Type 2 diabetes mellitus (T2DM) is one of the most severe public health problems in the world. In recent years, evidences show a commonness of utilization of alternative medicines such as phytomedicine for the treatment of T2DM. Phenolic acids are the most common compounds in non-flavonoid group of phenolic compounds and have been suggested to have a potential to lower the risk of T2DM. Skeletal muscle is the major organ that contributes to the pathophysiology of T2DM. Studies have shown that several phenolic acids (caffeic acid, chlorogenic acid, gallic acid, salicylic acid, p-coumaric acid, ferulic acid, sinapic acid) have antidiabetic effects, and these compounds have been implicated in the regulation of skeletal muscle glucose metabolism, especially glucose transport. Glucose transport is a major regulatory step for whole-body glucose disposal, and the glucose transport processes are regulated mainly through two different systems: insulin-dependent and insulin-independent mechanism. In this chapter, we reviewed recent experimental evidences linking phenolic acids to glucose metabolism focusing on insulin-dependent and insulin-independent glucose transport systems and the upstream signaling events in skeletal muscle.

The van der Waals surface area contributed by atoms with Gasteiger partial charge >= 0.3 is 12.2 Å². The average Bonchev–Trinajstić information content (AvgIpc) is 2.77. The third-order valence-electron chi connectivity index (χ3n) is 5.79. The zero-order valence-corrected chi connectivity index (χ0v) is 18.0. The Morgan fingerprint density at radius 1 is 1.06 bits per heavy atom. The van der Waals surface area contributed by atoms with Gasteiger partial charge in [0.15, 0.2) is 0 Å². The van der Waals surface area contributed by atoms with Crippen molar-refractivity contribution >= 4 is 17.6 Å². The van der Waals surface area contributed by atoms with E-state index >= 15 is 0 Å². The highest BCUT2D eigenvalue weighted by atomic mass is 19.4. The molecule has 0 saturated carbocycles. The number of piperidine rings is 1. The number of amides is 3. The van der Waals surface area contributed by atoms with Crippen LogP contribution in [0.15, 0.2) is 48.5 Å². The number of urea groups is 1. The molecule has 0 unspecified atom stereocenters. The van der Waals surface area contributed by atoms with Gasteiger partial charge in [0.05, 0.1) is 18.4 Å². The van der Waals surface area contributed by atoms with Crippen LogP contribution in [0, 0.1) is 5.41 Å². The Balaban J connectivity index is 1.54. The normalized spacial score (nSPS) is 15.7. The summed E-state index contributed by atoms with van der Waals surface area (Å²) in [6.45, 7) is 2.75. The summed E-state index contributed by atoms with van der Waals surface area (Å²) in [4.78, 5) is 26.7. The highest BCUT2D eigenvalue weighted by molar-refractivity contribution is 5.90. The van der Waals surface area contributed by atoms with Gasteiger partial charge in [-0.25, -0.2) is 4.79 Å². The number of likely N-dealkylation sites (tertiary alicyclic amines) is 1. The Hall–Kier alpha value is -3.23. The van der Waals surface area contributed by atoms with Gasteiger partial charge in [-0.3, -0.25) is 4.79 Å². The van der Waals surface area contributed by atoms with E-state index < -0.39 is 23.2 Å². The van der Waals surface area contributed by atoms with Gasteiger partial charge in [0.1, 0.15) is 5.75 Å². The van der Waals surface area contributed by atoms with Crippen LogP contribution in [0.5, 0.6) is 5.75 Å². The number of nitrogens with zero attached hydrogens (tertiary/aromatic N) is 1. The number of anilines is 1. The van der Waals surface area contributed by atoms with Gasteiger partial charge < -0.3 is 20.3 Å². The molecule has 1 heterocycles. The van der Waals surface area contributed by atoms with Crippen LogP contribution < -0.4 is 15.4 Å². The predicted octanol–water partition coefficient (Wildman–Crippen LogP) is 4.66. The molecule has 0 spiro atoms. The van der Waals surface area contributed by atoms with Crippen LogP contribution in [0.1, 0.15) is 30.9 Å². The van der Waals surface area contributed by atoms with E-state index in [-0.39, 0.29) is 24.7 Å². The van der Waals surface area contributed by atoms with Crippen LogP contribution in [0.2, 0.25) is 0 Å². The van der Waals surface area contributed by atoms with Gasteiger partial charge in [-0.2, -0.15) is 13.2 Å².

Part of the book: Phenolic Compounds
Glycation stress (glycative stress) is a general concept of biological stress caused by a series of non-enzymatic glycation reactions, including advanced glycation end products (AGEs) formation, AGEs accumulation, glycation-associated dysfunction of proteins and cellular signaling, inflammation, oxidation, and/or tissue damage. There has been increasing evidence supporting a profound effect of AGEs on human diseases such as type 2 diabetes, cardiovascular disease, cancer, Alzheimer’s disease, osteoporosis, and dementia, as well as aging process itself. In addition, dietary AGEs intake has also been suggested to contribute to tissue dysfunction and development of the diseases. Skeletal muscle is the largest organ in the human body and important responsibility for maintaining our health as not only locomotor system but also metabolic and endocrine systems. Especially in past decades, numerous studies have suggested the contribution of glycation stress to skeletal muscle dysfunctions (e.g. muscle atrophy, reducing contractile property, and insulin resistance). In this chapter, we provide current evidence on the potential role of glycation stress in the impairment of skeletal muscle functions.
Part of the book: Psychology and Pathophysiological Outcomes of Eating